By Debbie Travis
Dear Debbie: Someone in my neighborhood was making painted floor cloths a long time ago — I think out of linoleum. I cannot find anything in the library about this "craft." What can you tell me? And do you know of any books that could teach me? Many thanks. — MardyDear Mardy: Your question is very timely, as I am looking back on the many queries I have been sent over the past 20 years, and this was a popular topic.
By Debbie Travis
For more than 20 years, I have been happily ensconced in the busy life of making television shows and writing about decorating and design. One of my favorite roles has been as a syndicated columnist, writing Debbie Travis' House to Home columns weekly, along with my longtime writing partner Barb Dingle.
We hear a lot about what’s going to be, or is, the colour of the year. It becomes a guide to choosing a fresh decorating palette. Paint colours, popular fabric shades, even furnishings follow what’s hot on the fashion runways. Of course, the annual switch in colour and design trends drives retail. What’s new is generally exciting to think about and watch. But it isn’t possible to redecorate every time a new “best hue” arrives. It is helpful to scrutinize some of the major trendsetters.
Muck Rack makes it simple to find people, tweets, or articles that mention any name, keyword, company, hashtag etc. We've compiled this guide to help you make the most of your search.
Selecting a term
Start searching tweets, articles from media outlets, articles mentioned in tweets, journalists'
names, titles and bios with some suggested searches:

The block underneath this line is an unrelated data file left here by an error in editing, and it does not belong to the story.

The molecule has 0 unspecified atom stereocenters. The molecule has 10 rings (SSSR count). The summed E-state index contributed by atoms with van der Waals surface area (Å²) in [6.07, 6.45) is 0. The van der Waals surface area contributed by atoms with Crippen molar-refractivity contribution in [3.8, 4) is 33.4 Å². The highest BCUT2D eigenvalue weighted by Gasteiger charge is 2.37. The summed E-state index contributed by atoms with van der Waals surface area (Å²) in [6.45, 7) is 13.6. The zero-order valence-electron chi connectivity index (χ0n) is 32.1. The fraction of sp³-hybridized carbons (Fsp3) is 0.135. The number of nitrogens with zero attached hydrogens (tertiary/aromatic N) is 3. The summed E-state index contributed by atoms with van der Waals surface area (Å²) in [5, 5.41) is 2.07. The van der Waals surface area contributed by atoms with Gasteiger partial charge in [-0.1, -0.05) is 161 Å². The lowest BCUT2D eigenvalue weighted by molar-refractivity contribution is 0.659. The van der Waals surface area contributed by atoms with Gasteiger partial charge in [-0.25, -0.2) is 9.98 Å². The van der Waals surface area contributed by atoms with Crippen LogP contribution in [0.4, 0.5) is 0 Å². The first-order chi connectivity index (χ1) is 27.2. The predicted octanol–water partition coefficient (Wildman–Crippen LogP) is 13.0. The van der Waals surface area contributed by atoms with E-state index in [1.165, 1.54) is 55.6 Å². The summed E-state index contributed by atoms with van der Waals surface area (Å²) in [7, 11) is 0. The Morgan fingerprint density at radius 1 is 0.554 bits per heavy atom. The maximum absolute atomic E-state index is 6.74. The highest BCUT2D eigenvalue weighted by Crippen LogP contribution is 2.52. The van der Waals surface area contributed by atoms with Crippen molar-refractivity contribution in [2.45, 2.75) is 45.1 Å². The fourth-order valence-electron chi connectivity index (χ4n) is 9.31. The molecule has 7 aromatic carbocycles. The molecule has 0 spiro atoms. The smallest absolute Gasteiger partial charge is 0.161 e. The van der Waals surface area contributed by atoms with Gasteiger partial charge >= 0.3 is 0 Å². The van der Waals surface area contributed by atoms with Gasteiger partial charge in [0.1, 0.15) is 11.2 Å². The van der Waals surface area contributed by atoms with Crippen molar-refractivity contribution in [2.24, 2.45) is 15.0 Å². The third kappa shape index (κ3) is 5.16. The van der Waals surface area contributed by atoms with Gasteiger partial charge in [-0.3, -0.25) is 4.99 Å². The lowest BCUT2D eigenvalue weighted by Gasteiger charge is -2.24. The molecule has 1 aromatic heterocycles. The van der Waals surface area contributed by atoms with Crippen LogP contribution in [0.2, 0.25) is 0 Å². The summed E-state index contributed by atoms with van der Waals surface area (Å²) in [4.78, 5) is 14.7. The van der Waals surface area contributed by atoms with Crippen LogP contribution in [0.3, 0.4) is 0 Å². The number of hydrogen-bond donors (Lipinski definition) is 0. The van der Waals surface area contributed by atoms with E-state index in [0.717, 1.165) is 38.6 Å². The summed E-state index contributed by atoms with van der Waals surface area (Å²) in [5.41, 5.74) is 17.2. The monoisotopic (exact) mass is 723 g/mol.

Companies or Topics (e.g. iPhone, Microsoft)
Phrases (e.g. "cloud computing") — use quotes to keep the terms together
Twitter handles (e.g. @username) — returns those who have mentioned or replied to
Names (e.g. "David Pogue")
Hashtags (e.g. #sxsw, #london2012)
Bio details (e.g. vegan, Olympics, father)
Muck Rack's Advanced Search allows for many boolean operators.
Find results that mention multiple specified terms, use AND or
+. For example, ensure each result contains both Elon Musk and Mark Zuckerberg by
searching Musk AND Zuckerberg or Musk + Zuckerberg.
Use the operators OR or , to broaden your search when you'd like either of
multiple terms to appear in results. (This is the default behavior of our search when no operators
are used). For example, results will contain either cake or cookie by searching cake OR cookie or cake,cookie
Use NOT or - to subtract results from your search. For
example, searching Disney will yield results about the Walt Disney Company as well as Walt Disney
World Resort. To exclude mentions of Disney World, search for Disney -World or Disney
When using one of these operators with a phrase, enclose it in quotation marks. For example, you can
find results about smartphones excluding Apple's iPhone 4S by searching smartphone -"iPhone
Exact case matching or punctuation
If you're searching for a brand name or keyword that relies on specific punctuation marks or capitalization, you can
find results that match your exact query by adding matchcase: before the keyword you're searching for, like matchcase:E*TRADE .
Use parentheses to separate multiple
boolean phrases. For example, to find journalists talking about having fun in Disney World or
Disneyland, search for ("disney world" OR disneyland) AND fun.
An asterisk can be used to search for any variation of a root word truncated by the asterisk. For example, searching for admin* will return results for administrator, administration, administer, administered, etc.
A near operator is an AND operator where you can control the distance between the words. You can vary the distance the near operation uses by adding a forward slash and number (between 0-99) such as strawberries NEAR/10 "whipped cream", which means the strawberries must exist within 10 words of "whipped cream".